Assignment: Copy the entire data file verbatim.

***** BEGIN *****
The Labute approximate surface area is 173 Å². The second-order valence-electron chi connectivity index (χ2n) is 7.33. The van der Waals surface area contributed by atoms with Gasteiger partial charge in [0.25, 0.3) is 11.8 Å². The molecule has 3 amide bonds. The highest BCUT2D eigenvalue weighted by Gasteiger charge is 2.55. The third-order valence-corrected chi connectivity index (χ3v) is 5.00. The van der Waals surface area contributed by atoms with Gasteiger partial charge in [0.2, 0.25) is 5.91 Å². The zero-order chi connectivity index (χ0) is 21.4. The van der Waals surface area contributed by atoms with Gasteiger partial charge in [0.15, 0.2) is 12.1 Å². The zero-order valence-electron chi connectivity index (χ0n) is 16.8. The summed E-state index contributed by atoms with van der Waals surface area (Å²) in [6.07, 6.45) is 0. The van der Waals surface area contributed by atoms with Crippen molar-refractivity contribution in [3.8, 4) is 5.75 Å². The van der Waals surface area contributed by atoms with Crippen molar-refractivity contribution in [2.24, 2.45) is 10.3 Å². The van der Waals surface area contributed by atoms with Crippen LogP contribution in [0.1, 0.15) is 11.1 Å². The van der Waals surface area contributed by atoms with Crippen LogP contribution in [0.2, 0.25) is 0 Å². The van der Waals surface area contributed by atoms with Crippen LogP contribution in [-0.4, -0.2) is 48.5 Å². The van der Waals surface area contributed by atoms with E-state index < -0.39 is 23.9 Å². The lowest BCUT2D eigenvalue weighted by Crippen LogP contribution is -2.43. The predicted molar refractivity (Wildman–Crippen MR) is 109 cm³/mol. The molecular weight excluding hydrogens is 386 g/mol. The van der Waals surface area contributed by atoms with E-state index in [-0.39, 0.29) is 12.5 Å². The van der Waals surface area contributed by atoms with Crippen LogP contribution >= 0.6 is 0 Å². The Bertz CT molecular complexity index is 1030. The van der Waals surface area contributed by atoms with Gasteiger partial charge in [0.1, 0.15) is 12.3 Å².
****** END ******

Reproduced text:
The Labute approximate surface area is 173 Å². The second-order valence-electron chi connectivity index (χ2n) is 7.33. The van der Waals surface area contributed by atoms with Gasteiger partial charge in [0.25, 0.3) is 11.8 Å². The molecule has 3 amide bonds. The highest BCUT2D eigenvalue weighted by Gasteiger charge is 2.55. The third-order valence-corrected chi connectivity index (χ3v) is 5.00. The van der Waals surface area contributed by atoms with Gasteiger partial charge in [0.2, 0.25) is 5.91 Å². The zero-order chi connectivity index (χ0) is 21.4. The van der Waals surface area contributed by atoms with Gasteiger partial charge in [0.15, 0.2) is 12.1 Å². The zero-order valence-electron chi connectivity index (χ0n) is 16.8. The summed E-state index contributed by atoms with van der Waals surface area (Å²) in [6.07, 6.45) is 0. The van der Waals surface area contributed by atoms with Crippen molar-refractivity contribution in [3.8, 4) is 5.75 Å². The van der Waals surface area contributed by atoms with Crippen molar-refractivity contribution in [2.24, 2.45) is 10.3 Å². The van der Waals surface area contributed by atoms with Crippen LogP contribution in [0.1, 0.15) is 11.1 Å². The van der Waals surface area contributed by atoms with Crippen LogP contribution in [0.2, 0.25) is 0 Å². The van der Waals surface area contributed by atoms with Crippen LogP contribution in [-0.4, -0.2) is 48.5 Å². The van der Waals surface area contributed by atoms with E-state index < -0.39 is 23.9 Å². The lowest BCUT2D eigenvalue weighted by Crippen LogP contribution is -2.43. The predicted molar refractivity (Wildman–Crippen MR) is 109 cm³/mol. The molecular weight excluding hydrogens is 386 g/mol. The van der Waals surface area contributed by atoms with E-state index in [-0.39, 0.29) is 12.5 Å². The van der Waals surface area contributed by atoms with Crippen LogP contribution >= 0.6 is 0 Å². The Bertz CT molecular complexity index is 1030. The van der Waals surface area contributed by atoms with Gasteiger partial charge in [0.1, 0.15) is 12.3 Å².